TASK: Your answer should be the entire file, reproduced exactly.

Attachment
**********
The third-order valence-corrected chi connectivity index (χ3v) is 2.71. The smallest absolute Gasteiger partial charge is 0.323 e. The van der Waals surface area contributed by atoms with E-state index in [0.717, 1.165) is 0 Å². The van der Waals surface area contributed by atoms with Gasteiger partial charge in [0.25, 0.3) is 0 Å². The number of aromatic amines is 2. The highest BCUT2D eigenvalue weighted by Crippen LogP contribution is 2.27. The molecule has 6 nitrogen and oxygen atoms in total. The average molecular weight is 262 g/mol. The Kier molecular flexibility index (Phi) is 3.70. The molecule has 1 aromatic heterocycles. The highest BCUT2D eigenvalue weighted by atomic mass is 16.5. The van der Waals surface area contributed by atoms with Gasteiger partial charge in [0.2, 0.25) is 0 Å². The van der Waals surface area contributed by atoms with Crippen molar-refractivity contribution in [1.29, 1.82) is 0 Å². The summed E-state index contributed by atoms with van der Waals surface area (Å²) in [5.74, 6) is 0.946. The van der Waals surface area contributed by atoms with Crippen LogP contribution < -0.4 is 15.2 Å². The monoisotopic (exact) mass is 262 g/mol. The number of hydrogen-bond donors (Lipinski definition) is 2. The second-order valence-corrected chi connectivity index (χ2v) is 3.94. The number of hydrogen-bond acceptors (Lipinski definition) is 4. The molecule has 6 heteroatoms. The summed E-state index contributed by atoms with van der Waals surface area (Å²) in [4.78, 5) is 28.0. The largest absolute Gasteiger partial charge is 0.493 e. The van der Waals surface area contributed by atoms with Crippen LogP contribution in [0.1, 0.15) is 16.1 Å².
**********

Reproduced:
The third-order valence-corrected chi connectivity index (χ3v) is 2.71. The smallest absolute Gasteiger partial charge is 0.323 e. The van der Waals surface area contributed by atoms with E-state index in [0.717, 1.165) is 0 Å². The van der Waals surface area contributed by atoms with Gasteiger partial charge in [0.25, 0.3) is 0 Å². The number of aromatic amines is 2. The highest BCUT2D eigenvalue weighted by Crippen LogP contribution is 2.27. The molecule has 6 nitrogen and oxygen atoms in total. The average molecular weight is 262 g/mol. The Kier molecular flexibility index (Phi) is 3.70. The molecule has 1 aromatic heterocycles. The highest BCUT2D eigenvalue weighted by atomic mass is 16.5. The van der Waals surface area contributed by atoms with Gasteiger partial charge in [0.2, 0.25) is 0 Å². The van der Waals surface area contributed by atoms with Crippen molar-refractivity contribution in [1.29, 1.82) is 0 Å². The summed E-state index contributed by atoms with van der Waals surface area (Å²) in [5.74, 6) is 0.946. The van der Waals surface area contributed by atoms with Crippen LogP contribution < -0.4 is 15.2 Å². The monoisotopic (exact) mass is 262 g/mol. The number of hydrogen-bond donors (Lipinski definition) is 2. The second-order valence-corrected chi connectivity index (χ2v) is 3.94. The number of hydrogen-bond acceptors (Lipinski definition) is 4. The molecule has 6 heteroatoms. The summed E-state index contributed by atoms with van der Waals surface area (Å²) in [4.78, 5) is 28.0. The largest absolute Gasteiger partial charge is 0.493 e. The van der Waals surface area contributed by atoms with Crippen LogP contribution in [0.1, 0.15) is 16.1 Å².